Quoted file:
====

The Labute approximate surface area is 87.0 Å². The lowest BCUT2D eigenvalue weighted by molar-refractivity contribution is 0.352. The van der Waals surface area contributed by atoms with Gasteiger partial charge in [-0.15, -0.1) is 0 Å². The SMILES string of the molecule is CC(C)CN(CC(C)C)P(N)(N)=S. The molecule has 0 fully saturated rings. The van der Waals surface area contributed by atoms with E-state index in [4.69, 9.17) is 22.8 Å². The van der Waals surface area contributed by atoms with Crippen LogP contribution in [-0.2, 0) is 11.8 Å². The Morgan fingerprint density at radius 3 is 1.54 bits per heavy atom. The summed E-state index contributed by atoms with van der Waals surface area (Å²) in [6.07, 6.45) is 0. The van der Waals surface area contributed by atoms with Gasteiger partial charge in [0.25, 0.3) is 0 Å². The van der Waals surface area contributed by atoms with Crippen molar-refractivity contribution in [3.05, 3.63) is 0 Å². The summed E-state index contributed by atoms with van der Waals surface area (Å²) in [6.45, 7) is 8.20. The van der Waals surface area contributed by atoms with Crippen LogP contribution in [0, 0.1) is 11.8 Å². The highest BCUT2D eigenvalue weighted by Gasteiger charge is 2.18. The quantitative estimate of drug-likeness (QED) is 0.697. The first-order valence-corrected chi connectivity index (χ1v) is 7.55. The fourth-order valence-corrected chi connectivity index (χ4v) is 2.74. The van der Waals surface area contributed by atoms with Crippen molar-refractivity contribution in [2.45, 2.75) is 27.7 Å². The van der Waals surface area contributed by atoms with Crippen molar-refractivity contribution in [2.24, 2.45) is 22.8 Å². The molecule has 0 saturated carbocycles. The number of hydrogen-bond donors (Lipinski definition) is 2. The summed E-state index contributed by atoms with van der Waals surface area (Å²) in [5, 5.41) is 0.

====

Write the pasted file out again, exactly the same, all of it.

The Labute approximate surface area is 87.0 Å². The lowest BCUT2D eigenvalue weighted by molar-refractivity contribution is 0.352. The van der Waals surface area contributed by atoms with Gasteiger partial charge in [-0.15, -0.1) is 0 Å². The SMILES string of the molecule is CC(C)CN(CC(C)C)P(N)(N)=S. The molecule has 0 fully saturated rings. The van der Waals surface area contributed by atoms with E-state index in [4.69, 9.17) is 22.8 Å². The van der Waals surface area contributed by atoms with Crippen LogP contribution in [-0.2, 0) is 11.8 Å². The Morgan fingerprint density at radius 3 is 1.54 bits per heavy atom. The summed E-state index contributed by atoms with van der Waals surface area (Å²) in [6.07, 6.45) is 0. The van der Waals surface area contributed by atoms with Gasteiger partial charge in [0.25, 0.3) is 0 Å². The van der Waals surface area contributed by atoms with Crippen molar-refractivity contribution in [3.05, 3.63) is 0 Å². The summed E-state index contributed by atoms with van der Waals surface area (Å²) in [6.45, 7) is 8.20. The van der Waals surface area contributed by atoms with Crippen LogP contribution in [0, 0.1) is 11.8 Å². The highest BCUT2D eigenvalue weighted by Gasteiger charge is 2.18. The quantitative estimate of drug-likeness (QED) is 0.697. The first-order valence-corrected chi connectivity index (χ1v) is 7.55. The fourth-order valence-corrected chi connectivity index (χ4v) is 2.74. The van der Waals surface area contributed by atoms with Crippen molar-refractivity contribution in [2.45, 2.75) is 27.7 Å². The van der Waals surface area contributed by atoms with Crippen molar-refractivity contribution in [2.24, 2.45) is 22.8 Å². The molecule has 0 saturated carbocycles. The number of hydrogen-bond donors (Lipinski definition) is 2. The summed E-state index contributed by atoms with van der Waals surface area (Å²) in [5, 5.41) is 0.